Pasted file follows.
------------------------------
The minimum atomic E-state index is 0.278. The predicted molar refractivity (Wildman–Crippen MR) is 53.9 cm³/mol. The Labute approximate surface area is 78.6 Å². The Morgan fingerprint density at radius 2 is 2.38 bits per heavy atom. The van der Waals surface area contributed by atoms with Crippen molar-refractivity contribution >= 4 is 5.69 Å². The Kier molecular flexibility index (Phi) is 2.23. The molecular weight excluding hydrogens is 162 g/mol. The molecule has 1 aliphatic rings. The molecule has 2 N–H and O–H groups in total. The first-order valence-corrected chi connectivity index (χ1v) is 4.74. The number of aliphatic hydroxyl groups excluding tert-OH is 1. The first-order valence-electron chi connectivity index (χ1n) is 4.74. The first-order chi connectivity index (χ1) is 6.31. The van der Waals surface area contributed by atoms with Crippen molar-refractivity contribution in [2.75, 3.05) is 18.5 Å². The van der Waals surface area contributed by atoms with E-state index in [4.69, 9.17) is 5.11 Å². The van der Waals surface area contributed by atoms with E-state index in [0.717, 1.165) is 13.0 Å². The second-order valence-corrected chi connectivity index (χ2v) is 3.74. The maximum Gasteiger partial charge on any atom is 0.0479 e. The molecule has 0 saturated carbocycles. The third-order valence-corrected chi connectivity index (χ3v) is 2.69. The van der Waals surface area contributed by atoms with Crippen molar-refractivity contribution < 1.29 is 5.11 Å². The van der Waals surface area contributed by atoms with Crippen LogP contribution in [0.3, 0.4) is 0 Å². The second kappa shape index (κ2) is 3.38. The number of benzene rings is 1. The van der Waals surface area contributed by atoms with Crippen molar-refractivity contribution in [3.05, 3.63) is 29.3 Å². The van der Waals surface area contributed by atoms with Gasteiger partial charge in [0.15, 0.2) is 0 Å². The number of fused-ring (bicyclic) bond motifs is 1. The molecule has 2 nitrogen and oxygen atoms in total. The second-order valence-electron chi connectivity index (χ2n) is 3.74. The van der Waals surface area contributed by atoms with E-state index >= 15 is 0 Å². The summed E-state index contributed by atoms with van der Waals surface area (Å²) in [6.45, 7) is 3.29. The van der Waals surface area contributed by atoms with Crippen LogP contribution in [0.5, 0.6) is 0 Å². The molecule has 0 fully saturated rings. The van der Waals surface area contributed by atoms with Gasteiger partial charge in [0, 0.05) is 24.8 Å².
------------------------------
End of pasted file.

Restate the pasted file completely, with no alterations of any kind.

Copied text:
The minimum atomic E-state index is 0.278. The predicted molar refractivity (Wildman–Crippen MR) is 53.9 cm³/mol. The Labute approximate surface area is 78.6 Å². The Morgan fingerprint density at radius 2 is 2.38 bits per heavy atom. The van der Waals surface area contributed by atoms with Crippen molar-refractivity contribution >= 4 is 5.69 Å². The Kier molecular flexibility index (Phi) is 2.23. The molecular weight excluding hydrogens is 162 g/mol. The molecule has 1 aliphatic rings. The molecule has 2 N–H and O–H groups in total. The first-order valence-corrected chi connectivity index (χ1v) is 4.74. The number of aliphatic hydroxyl groups excluding tert-OH is 1. The first-order valence-electron chi connectivity index (χ1n) is 4.74. The first-order chi connectivity index (χ1) is 6.31. The van der Waals surface area contributed by atoms with Crippen molar-refractivity contribution in [2.75, 3.05) is 18.5 Å². The van der Waals surface area contributed by atoms with E-state index in [4.69, 9.17) is 5.11 Å². The van der Waals surface area contributed by atoms with E-state index in [0.717, 1.165) is 13.0 Å². The second-order valence-corrected chi connectivity index (χ2v) is 3.74. The maximum Gasteiger partial charge on any atom is 0.0479 e. The molecule has 0 saturated carbocycles. The third-order valence-corrected chi connectivity index (χ3v) is 2.69. The van der Waals surface area contributed by atoms with Crippen molar-refractivity contribution < 1.29 is 5.11 Å². The van der Waals surface area contributed by atoms with Crippen LogP contribution in [0.3, 0.4) is 0 Å². The second kappa shape index (κ2) is 3.38. The number of benzene rings is 1. The van der Waals surface area contributed by atoms with Crippen molar-refractivity contribution in [3.05, 3.63) is 29.3 Å². The van der Waals surface area contributed by atoms with Gasteiger partial charge in [0.15, 0.2) is 0 Å². The number of fused-ring (bicyclic) bond motifs is 1. The molecule has 2 nitrogen and oxygen atoms in total. The second-order valence-electron chi connectivity index (χ2n) is 3.74. The van der Waals surface area contributed by atoms with E-state index >= 15 is 0 Å². The summed E-state index contributed by atoms with van der Waals surface area (Å²) in [6.45, 7) is 3.29. The van der Waals surface area contributed by atoms with Crippen LogP contribution in [0.5, 0.6) is 0 Å². The molecule has 0 fully saturated rings. The van der Waals surface area contributed by atoms with Gasteiger partial charge in [0, 0.05) is 24.8 Å².